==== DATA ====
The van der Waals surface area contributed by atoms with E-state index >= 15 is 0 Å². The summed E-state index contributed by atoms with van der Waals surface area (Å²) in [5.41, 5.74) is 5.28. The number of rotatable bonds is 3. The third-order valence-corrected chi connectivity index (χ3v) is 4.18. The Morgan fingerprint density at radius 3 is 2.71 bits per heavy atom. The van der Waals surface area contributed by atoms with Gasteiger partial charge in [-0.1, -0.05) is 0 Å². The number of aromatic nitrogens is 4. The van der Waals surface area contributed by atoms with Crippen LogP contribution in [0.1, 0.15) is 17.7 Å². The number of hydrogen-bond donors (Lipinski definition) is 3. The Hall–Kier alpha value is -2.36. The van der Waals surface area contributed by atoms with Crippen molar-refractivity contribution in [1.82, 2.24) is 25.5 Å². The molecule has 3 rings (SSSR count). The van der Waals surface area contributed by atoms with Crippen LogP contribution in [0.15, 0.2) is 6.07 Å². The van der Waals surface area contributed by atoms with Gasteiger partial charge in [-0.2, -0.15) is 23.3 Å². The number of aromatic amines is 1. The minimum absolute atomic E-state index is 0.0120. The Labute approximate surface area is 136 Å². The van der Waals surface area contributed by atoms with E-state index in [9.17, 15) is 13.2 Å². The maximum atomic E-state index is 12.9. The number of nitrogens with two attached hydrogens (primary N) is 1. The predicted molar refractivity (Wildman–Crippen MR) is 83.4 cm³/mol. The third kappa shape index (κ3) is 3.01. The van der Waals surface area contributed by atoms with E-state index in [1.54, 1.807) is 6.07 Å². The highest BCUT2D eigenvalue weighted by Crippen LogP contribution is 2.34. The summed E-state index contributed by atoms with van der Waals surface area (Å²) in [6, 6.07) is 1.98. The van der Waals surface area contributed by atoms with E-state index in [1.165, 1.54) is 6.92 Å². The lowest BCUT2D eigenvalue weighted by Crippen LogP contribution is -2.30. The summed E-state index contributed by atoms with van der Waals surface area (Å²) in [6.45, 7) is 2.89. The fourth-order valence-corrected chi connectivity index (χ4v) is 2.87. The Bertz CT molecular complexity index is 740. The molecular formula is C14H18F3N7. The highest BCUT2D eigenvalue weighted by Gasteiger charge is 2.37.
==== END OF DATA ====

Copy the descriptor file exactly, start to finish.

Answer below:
The van der Waals surface area contributed by atoms with E-state index >= 15 is 0 Å². The summed E-state index contributed by atoms with van der Waals surface area (Å²) in [5.41, 5.74) is 5.28. The number of rotatable bonds is 3. The third-order valence-corrected chi connectivity index (χ3v) is 4.18. The Morgan fingerprint density at radius 3 is 2.71 bits per heavy atom. The van der Waals surface area contributed by atoms with Gasteiger partial charge in [-0.1, -0.05) is 0 Å². The number of aromatic nitrogens is 4. The van der Waals surface area contributed by atoms with Crippen LogP contribution in [0.1, 0.15) is 17.7 Å². The number of hydrogen-bond donors (Lipinski definition) is 3. The Hall–Kier alpha value is -2.36. The van der Waals surface area contributed by atoms with Crippen molar-refractivity contribution in [1.82, 2.24) is 25.5 Å². The molecule has 3 rings (SSSR count). The van der Waals surface area contributed by atoms with Crippen LogP contribution in [0.15, 0.2) is 6.07 Å². The van der Waals surface area contributed by atoms with Gasteiger partial charge in [-0.2, -0.15) is 23.3 Å². The number of aromatic amines is 1. The minimum absolute atomic E-state index is 0.0120. The Labute approximate surface area is 136 Å². The van der Waals surface area contributed by atoms with E-state index in [9.17, 15) is 13.2 Å². The maximum atomic E-state index is 12.9. The number of nitrogens with two attached hydrogens (primary N) is 1. The predicted molar refractivity (Wildman–Crippen MR) is 83.4 cm³/mol. The third kappa shape index (κ3) is 3.01. The van der Waals surface area contributed by atoms with E-state index in [1.54, 1.807) is 6.07 Å². The highest BCUT2D eigenvalue weighted by Crippen LogP contribution is 2.34. The summed E-state index contributed by atoms with van der Waals surface area (Å²) in [6, 6.07) is 1.98. The van der Waals surface area contributed by atoms with E-state index in [1.165, 1.54) is 6.92 Å². The lowest BCUT2D eigenvalue weighted by Crippen LogP contribution is -2.30. The summed E-state index contributed by atoms with van der Waals surface area (Å²) in [6.45, 7) is 2.89. The fourth-order valence-corrected chi connectivity index (χ4v) is 2.87. The Bertz CT molecular complexity index is 740. The molecular formula is C14H18F3N7. The highest BCUT2D eigenvalue weighted by Gasteiger charge is 2.37.